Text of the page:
For instance, some colleges and technical schools have found it useful to get the attention of interested individuals by running ad campaigns asking prospective applicants to text a word like “info” or perhaps even just the name of the school to a shortcode. In return, potential applicants may receive information about a location-specific recruiting event—since automated responses may be customized by geography, for example, using GPS—or a link to a website that contains information about programs of study and how to apply.

The Return on Investment for Companies

One of the greatest things about mobile keyword marketing campaigns is the long-term return on investment that such campaigns offer. By waiting for consumers to respond to a specific invitation to initiate dialogue, businesses eliminate the risk of offending potential customers through more intrusive techniques, such as telemarketing, and thus lay the foundation for a positive rapport.

Once a consumer has “opted in,” his or her phone number is available not only for future marketing campaigns but also for ongoing follow-up, which may, for instance, involve sending the same customer a series of related messages after a certain number of days or months have passed. In much the same way that people today keep their mobile phones always nearby, thanks to mobile keyword marketing campaigns, your business need not ever be far from a customer's mind, either.

Mobile Apps: The Lifeblood of the ‘Always On’ Employee

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Back in January, Frost & Sullivan published their analysis of the state of mobile enterprise in 2013. The results bore great news for mobile marketing managers, forward-thinking businesses and, most of all, developers of mobile applications. 

The data showed that 48% of decision makers reported their companies used between one and ten mobile apps for employees. Compare that to ten years ago when hardly any workers even had company phones and you start to get a perspective on the exhilarating pace of change in the workplace.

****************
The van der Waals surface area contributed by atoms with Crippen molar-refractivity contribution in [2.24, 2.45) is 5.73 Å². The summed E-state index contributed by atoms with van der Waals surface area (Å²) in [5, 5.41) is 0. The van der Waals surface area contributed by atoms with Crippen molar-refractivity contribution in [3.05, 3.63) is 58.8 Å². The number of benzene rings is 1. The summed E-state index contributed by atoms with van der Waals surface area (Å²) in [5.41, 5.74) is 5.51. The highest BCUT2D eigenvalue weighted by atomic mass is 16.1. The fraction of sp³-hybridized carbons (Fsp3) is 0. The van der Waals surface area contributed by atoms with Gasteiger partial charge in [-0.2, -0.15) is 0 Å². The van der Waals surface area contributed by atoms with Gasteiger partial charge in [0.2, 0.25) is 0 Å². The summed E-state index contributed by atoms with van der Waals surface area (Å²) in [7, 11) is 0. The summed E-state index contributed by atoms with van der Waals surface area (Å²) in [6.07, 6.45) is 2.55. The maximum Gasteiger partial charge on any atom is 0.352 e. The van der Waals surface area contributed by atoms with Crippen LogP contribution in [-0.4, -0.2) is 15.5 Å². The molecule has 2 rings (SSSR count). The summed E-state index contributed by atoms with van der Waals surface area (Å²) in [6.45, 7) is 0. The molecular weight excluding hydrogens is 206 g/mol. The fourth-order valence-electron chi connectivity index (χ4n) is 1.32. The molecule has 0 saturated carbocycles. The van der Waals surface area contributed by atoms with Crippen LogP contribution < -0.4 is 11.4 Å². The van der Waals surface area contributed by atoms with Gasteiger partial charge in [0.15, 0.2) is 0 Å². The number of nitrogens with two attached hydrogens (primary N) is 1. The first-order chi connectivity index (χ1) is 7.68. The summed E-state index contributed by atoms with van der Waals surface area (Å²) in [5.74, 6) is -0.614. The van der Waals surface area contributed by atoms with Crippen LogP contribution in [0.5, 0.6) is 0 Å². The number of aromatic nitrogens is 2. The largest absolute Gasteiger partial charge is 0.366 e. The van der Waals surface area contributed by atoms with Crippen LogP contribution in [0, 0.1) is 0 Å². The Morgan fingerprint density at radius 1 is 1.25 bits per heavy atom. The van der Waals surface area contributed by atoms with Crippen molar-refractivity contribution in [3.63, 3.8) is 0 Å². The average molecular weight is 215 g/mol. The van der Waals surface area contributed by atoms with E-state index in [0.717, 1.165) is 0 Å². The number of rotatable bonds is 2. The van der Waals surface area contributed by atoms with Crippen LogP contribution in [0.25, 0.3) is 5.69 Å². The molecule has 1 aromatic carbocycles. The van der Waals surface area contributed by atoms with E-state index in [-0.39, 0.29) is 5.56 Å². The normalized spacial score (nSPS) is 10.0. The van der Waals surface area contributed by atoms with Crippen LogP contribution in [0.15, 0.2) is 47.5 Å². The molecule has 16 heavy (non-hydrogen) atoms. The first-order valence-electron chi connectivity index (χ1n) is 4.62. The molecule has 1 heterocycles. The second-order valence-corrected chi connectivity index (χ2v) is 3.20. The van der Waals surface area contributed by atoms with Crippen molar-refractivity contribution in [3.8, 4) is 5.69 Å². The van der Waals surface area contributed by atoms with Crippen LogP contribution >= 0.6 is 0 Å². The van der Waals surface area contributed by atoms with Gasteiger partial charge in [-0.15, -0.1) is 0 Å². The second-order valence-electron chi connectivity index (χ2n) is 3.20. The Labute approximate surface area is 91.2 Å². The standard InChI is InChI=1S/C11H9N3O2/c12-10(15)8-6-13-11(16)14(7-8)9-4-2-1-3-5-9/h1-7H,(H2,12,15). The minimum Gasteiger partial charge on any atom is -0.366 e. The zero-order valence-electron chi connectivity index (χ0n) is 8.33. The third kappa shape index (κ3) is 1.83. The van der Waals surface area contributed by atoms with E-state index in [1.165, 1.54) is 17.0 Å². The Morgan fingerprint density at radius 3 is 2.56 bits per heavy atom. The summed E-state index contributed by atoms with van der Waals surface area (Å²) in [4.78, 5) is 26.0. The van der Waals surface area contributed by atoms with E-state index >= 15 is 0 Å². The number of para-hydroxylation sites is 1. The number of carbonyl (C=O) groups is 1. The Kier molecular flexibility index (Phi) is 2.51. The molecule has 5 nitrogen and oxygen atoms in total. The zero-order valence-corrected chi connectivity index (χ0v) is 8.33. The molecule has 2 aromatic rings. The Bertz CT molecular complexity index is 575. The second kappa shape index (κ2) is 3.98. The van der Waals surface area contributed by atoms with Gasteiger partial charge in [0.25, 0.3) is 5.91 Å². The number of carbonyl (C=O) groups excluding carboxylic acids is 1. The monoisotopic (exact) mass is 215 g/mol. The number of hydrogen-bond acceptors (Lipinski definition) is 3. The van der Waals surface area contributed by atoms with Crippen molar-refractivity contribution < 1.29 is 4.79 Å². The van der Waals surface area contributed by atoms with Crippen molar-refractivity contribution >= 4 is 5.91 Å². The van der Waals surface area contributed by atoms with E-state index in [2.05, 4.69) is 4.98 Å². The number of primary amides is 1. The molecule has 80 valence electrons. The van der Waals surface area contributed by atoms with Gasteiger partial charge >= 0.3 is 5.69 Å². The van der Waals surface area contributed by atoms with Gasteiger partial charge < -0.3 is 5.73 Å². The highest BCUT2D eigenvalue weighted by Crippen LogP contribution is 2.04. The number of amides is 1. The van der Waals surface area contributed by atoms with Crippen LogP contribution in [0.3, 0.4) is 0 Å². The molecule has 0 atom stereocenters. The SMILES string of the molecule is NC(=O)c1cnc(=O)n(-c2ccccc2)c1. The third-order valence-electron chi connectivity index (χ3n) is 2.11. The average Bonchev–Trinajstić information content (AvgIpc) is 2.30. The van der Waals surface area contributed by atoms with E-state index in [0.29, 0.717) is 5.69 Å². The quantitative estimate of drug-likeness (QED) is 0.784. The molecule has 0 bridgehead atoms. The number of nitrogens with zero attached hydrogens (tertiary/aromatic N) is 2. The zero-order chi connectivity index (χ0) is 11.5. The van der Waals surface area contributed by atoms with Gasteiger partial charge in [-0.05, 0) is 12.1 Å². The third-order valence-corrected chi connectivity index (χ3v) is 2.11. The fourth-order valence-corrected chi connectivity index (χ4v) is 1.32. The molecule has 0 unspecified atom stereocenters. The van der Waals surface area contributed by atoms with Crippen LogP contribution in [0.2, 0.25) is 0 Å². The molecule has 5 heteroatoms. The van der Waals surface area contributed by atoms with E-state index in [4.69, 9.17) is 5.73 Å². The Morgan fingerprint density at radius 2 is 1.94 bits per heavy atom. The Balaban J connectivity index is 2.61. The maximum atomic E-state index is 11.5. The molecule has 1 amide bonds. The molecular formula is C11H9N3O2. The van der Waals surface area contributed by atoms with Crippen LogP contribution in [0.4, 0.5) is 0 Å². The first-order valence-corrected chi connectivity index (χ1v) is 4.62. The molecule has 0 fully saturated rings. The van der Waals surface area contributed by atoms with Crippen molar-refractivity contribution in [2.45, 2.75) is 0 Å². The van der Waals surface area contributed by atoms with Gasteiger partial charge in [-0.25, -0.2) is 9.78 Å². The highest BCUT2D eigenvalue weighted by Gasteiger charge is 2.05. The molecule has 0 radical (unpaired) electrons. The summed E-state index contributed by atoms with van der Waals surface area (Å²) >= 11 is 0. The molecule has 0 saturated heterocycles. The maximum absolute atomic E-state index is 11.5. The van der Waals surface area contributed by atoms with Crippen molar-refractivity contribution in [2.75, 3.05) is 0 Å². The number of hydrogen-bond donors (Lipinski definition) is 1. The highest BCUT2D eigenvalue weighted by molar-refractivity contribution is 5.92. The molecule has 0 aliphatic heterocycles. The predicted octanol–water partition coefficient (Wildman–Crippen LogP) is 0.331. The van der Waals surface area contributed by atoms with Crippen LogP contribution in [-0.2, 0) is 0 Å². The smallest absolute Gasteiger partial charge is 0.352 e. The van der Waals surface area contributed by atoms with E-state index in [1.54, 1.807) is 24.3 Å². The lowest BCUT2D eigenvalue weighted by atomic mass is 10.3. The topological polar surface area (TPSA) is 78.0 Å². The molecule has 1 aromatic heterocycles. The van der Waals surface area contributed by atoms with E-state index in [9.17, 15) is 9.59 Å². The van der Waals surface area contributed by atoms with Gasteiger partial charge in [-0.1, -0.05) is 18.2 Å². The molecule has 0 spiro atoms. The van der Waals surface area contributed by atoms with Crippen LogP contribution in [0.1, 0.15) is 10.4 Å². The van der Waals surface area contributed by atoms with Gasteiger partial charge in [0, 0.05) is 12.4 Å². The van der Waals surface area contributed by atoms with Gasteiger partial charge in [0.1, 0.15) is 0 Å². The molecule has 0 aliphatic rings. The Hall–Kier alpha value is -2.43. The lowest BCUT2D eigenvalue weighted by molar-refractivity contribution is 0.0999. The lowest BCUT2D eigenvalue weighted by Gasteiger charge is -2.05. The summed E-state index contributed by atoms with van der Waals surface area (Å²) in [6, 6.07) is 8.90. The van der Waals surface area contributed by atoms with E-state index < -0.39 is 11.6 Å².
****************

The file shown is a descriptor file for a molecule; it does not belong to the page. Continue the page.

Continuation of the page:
In the year 2014 – or 7AS (After Smartphone) – nearly every white collar job is geographically flexible, and companies expect their staff to be constantly ‘on’. Likewise, most employees prefer to be kept in the loop, and those that are constantly incommunicado are considered a hindrance to getting things done.

For this geo-flexible omni-availability to work, a range of mobile apps are absolutely essential. Mobile workers are, by definition, constantly on the move, which is why mobile devices are chipping away at tasks once reserved for desktop and laptops. From the economic perspective, app-centric devices increase in value as the number or useful apps installed rises. The smarter the phone, the more productive the person holding that phone becomes. 

It’s not just fancy new apps that make mobile workers more efficient. SMS messaging is playing a huge role in the interaction between company and staff. After all, it’s far easier to respond from any location with a text.

The growth of mobility in business has only been possible since the technology has grown more sophisticated. Today, there are three main app functions helping companies work smarter:

  • Notification
  • Input and response
  • Instant action

With mobile, these attributes are more streamlined, more efficient, less glitch and just… well, better than their desktop counterparts. Businesses, employees, customers, mobile marketing managers – they all want to get stuff done more quickly and easily. If they can have an enjoyable experience at the same time, all the better. 

Eliminating steps from both sides – customer and business – is the key to succeeding. Well-designed apps achieve this step-elimination So do workers who can do their job whether they’re at home, in the office or on a plane. The message of an increasingly app-centric workforce is clear. If you’re looking at ways to pare down your operation, trim the fat and boost ROIs: go mobile.

 

 

Text Marketing: Short Codes Vs. Long Codes

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When employing mobile marketing tactics, one must choose between using long codes and short codes. There are “pro”s and “con”s for each, regardless of which you use for your mobile marketing campaign:

Benefits of Long Codes (Some Questionable)

While long code per message fees are higher, the set-up and monthly costs make them ultimately more affordable. Messages can be sent internationally, and messages and calls can come from the same number. Their most appealing features, though, are also their biggest downfall: because no customer opt-in is required and set-up is quick and easy (due to the lack of a vetting process), abuse of long codes for spamming purposes runs rampant. Long code use over a U.S. carrier network is actually considered stealing because carriers are paid for the right to send texts via their networks.